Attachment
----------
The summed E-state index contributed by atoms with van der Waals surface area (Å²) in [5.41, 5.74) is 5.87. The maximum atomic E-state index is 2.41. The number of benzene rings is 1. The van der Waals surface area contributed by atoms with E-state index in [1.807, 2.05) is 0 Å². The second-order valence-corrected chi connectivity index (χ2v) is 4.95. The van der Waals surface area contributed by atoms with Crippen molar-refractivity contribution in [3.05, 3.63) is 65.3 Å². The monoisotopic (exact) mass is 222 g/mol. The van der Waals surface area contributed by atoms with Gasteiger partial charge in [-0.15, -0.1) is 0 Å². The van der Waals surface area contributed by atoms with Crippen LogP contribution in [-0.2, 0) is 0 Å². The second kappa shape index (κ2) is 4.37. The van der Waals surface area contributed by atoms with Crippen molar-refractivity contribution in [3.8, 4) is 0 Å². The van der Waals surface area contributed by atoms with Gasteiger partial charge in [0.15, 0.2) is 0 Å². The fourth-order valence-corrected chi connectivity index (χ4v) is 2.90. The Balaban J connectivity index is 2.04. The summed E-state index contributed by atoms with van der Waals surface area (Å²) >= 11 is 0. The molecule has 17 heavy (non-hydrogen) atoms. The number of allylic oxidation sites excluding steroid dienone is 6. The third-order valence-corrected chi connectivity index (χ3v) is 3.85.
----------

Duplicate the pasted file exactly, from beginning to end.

The summed E-state index contributed by atoms with van der Waals surface area (Å²) in [5.41, 5.74) is 5.87. The maximum atomic E-state index is 2.41. The number of benzene rings is 1. The van der Waals surface area contributed by atoms with E-state index in [1.807, 2.05) is 0 Å². The second-order valence-corrected chi connectivity index (χ2v) is 4.95. The van der Waals surface area contributed by atoms with Crippen molar-refractivity contribution in [3.05, 3.63) is 65.3 Å². The monoisotopic (exact) mass is 222 g/mol. The van der Waals surface area contributed by atoms with Gasteiger partial charge in [-0.15, -0.1) is 0 Å². The van der Waals surface area contributed by atoms with Crippen LogP contribution in [-0.2, 0) is 0 Å². The second kappa shape index (κ2) is 4.37. The van der Waals surface area contributed by atoms with Crippen molar-refractivity contribution in [3.8, 4) is 0 Å². The van der Waals surface area contributed by atoms with Gasteiger partial charge in [0.15, 0.2) is 0 Å². The fourth-order valence-corrected chi connectivity index (χ4v) is 2.90. The Balaban J connectivity index is 2.04. The summed E-state index contributed by atoms with van der Waals surface area (Å²) >= 11 is 0. The molecule has 17 heavy (non-hydrogen) atoms. The number of allylic oxidation sites excluding steroid dienone is 6. The third-order valence-corrected chi connectivity index (χ3v) is 3.85.